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CHICAGO (Reuters) - In his first few weeks as head of the melanoma group at Memorial Sloan-Kettering Cancer Center seven years ago, a young man walked into Dr. Gary Schwartz's office with a rare form of the skin cancer that affects the eye.
"It was horrible. He died of metastatic disease. He was only 24. I promised him I would find a way to cure his cancer," recalls the physician-scientist of the patient who helped inspire his quest to find an effective treatment for uveal melanoma, which affects 2,000 to 3,000 patients each year.
Researchers from Memorial-Sloan Kettering on Saturday reported results of the first clinical trial ever to show that a drug helped patients with advanced uveal melanoma at the American Society of Clinical Oncology Meeting in Chicago.
The mid-stage clinical trial led by Dr. Richard Carvajal, Schwartz's colleague, found that an experimental drug from AstraZeneca called selumetinib shrank tumors in half of all treated patients and doubled progression-free survival, a measurement of the amount of time a medicine controls cancer before it starts to grow again.
"This represents the first real victory in medical oncology for patients with uveal melanoma," said Schwartz, who is chief of the New York hospital's melanoma and sarcoma service.
Melanoma of the eye is far different from other forms of the deadly skin cancer, and attempts to treat it in the past have largely failed. Out of a total of 157 patients treated in eight different prior clinical trials, only two patients had significant tumor shrinkage.
Like skin melanoma, uveal melanoma is caused by specialized, pigment cells called melanocytes, but biologically it is "completely distinct from skin melanoma," Carvajal said in a telephone interview. "Nothing has ever been shown to help patients with metastatic uveal melanoma before," he said.
Most patients are diagnosed with early stage disease, and treatments range from radiation and surgery to remove the tumor to full removal of the eye. In spite of these efforts, the disease spreads to other organs in about half of patients, giving them an expected survival of nine to 12 months.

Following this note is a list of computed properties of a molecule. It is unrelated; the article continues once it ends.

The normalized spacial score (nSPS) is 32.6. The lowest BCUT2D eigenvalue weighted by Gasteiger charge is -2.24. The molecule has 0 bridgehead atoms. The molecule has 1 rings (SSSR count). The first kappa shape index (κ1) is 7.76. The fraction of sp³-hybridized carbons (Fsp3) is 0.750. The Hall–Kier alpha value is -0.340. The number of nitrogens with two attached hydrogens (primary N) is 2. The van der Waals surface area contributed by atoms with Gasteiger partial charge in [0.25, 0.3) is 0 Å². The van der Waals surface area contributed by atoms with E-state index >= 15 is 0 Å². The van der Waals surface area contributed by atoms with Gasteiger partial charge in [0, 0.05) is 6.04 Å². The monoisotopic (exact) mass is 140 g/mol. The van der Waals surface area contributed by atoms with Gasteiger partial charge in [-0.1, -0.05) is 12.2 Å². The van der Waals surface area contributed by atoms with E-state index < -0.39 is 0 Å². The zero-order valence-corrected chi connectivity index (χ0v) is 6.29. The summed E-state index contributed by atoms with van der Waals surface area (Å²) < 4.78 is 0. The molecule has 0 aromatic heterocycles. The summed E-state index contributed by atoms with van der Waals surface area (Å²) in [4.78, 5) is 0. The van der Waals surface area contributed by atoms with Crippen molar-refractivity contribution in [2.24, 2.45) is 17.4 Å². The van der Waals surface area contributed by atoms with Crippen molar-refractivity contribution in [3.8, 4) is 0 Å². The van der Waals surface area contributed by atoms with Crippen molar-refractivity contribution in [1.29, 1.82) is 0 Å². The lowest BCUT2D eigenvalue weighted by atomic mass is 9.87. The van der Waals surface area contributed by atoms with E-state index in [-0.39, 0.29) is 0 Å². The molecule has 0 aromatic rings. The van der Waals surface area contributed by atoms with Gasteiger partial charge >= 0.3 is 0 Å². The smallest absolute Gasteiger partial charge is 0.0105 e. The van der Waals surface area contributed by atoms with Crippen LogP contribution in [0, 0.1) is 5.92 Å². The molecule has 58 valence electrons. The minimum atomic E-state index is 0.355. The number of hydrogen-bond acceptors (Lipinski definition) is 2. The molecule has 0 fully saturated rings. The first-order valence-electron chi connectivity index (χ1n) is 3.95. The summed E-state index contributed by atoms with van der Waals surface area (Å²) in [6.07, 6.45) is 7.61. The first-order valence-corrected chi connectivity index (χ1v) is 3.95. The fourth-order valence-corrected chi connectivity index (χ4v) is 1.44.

About 90 percent of patients with this cancer have mutations in genes called Gnaq and Gna11. Through work in Schwartz's lab, researchers discovered that these mutations trigger a known cancer pathway called MAP kinase that helps feed the cancer.
Schwartz and Carvajal began looking for ways to shut down this growth driver using drugs under development that block different aspects of this pathway. Selumetinib, which blocks a protein called MEK, appeared to work.
"We showed if you take a cell with the mutation and drop this drug in there, you can actually prevent the cell from growing," Schwartz said.
But would it work in people?
After several attempts to gain funding for a clinical trial, Schwartz and colleagues won a grant from the National Cancer Institute through a program that makes drugs available for testing.
But that still left it up to Schwartz, Carvajal and colleagues to raise the more than $1 million to pay for the cost of running the clinical trial. For this, they turned to a fundraising program called Cycle for Survival that supports research on rare cancers and was started by one of Schwartz's former patients.
For the clinical trial, the researchers enrolled 98 patients with advanced melanoma of the eye. About half of the patients got selumetinib and the other half got temozolomide or Temodar, a standard chemotherapy that is used in skin melanoma. Patients whose tumors got worse on the chemotherapy were given the option of crossing over to the selumetinib arm of the study.
Half of the patients treated with selumetinib had tumor shrinkage, with 15 percent achieving major tumor shrinkage, compared with no tumor shrinkage in the chemotherapy group.
The average time it took for the disease to progress was 15.9 weeks in the selumetinib-treated patients, compared with seven weeks in the temozolomide arm.
Tim Turnham, executive director of the Melanoma Research Foundation, said the results are encouraging in a group of patients who have no other options. "Finally, something is having some kind of impact, and you can build on that," he said.
The research is still early, and it may be years before a treatment becomes commercially available. But Carvajal said he hopes patients can benefit from clinical trials until then.
The team is working with AstraZeneca on plans for a follow-up study to confirm the findings for selumetinib, which the company has been studying as a treatment thyroid and lung cancer. That study will open this fall.
And they are also working with GlaxoSmithKline and the National Cancer Institute to study their MEK inhibitor, called Mekinist, or trametinib, which won approval this week for treatment of advanced melanoma.
The team wants to combine Mekinist with an experimental Glaxo treatment that blocks a different protein called Akt based on studies in Schwartz's lab that show the combination may be even more effective at halting tumor growth.
Reporting by Julie Steenhuysen; Editing by Michele Gershberg and Lisa Shumaker